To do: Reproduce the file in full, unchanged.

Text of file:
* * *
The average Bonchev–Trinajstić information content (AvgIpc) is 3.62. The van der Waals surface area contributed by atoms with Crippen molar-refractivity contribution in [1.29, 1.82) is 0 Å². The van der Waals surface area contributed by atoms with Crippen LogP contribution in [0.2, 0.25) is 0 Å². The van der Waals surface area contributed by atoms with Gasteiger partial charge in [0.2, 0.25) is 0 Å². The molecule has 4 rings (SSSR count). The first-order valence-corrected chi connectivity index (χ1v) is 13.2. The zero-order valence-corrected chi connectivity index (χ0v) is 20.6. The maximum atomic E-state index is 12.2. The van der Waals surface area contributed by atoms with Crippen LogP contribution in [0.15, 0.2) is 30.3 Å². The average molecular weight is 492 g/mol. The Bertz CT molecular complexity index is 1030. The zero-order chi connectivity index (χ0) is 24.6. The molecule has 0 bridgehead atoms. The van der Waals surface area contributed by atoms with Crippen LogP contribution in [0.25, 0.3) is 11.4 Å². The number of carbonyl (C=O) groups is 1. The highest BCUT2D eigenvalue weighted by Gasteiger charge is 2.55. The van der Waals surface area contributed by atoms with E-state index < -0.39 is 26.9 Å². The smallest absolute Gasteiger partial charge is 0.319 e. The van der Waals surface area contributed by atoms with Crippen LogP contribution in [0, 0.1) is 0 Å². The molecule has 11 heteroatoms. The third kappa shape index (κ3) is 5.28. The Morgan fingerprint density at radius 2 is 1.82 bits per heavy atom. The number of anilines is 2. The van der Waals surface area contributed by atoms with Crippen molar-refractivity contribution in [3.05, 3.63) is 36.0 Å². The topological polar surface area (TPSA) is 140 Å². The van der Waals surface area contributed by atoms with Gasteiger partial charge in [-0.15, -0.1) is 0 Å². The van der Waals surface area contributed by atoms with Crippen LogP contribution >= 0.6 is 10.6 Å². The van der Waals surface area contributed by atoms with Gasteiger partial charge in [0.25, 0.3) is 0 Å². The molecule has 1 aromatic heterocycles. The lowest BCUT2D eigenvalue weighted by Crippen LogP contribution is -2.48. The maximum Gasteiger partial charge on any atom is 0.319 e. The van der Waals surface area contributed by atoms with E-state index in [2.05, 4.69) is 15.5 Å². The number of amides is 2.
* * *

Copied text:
The average Bonchev–Trinajstić information content (AvgIpc) is 3.62. The van der Waals surface area contributed by atoms with Crippen molar-refractivity contribution in [1.29, 1.82) is 0 Å². The van der Waals surface area contributed by atoms with Crippen LogP contribution in [0.2, 0.25) is 0 Å². The van der Waals surface area contributed by atoms with Gasteiger partial charge in [0.2, 0.25) is 0 Å². The molecule has 4 rings (SSSR count). The first-order valence-corrected chi connectivity index (χ1v) is 13.2. The zero-order valence-corrected chi connectivity index (χ0v) is 20.6. The maximum atomic E-state index is 12.2. The van der Waals surface area contributed by atoms with Crippen LogP contribution in [0.15, 0.2) is 30.3 Å². The average molecular weight is 492 g/mol. The Bertz CT molecular complexity index is 1030. The zero-order chi connectivity index (χ0) is 24.6. The molecule has 0 bridgehead atoms. The van der Waals surface area contributed by atoms with Crippen LogP contribution in [0.25, 0.3) is 11.4 Å². The number of carbonyl (C=O) groups is 1. The highest BCUT2D eigenvalue weighted by Gasteiger charge is 2.55. The van der Waals surface area contributed by atoms with E-state index < -0.39 is 26.9 Å². The smallest absolute Gasteiger partial charge is 0.319 e. The van der Waals surface area contributed by atoms with Crippen LogP contribution in [0, 0.1) is 0 Å². The molecule has 11 heteroatoms. The third kappa shape index (κ3) is 5.28. The Morgan fingerprint density at radius 2 is 1.82 bits per heavy atom. The number of anilines is 2. The van der Waals surface area contributed by atoms with Crippen molar-refractivity contribution in [3.05, 3.63) is 36.0 Å². The topological polar surface area (TPSA) is 140 Å². The van der Waals surface area contributed by atoms with Gasteiger partial charge in [-0.15, -0.1) is 0 Å². The van der Waals surface area contributed by atoms with Crippen LogP contribution >= 0.6 is 10.6 Å². The van der Waals surface area contributed by atoms with Gasteiger partial charge in [0.25, 0.3) is 0 Å². The molecule has 1 aromatic heterocycles. The lowest BCUT2D eigenvalue weighted by Crippen LogP contribution is -2.48. The maximum Gasteiger partial charge on any atom is 0.319 e. The van der Waals surface area contributed by atoms with E-state index in [2.05, 4.69) is 15.5 Å². The number of amides is 2.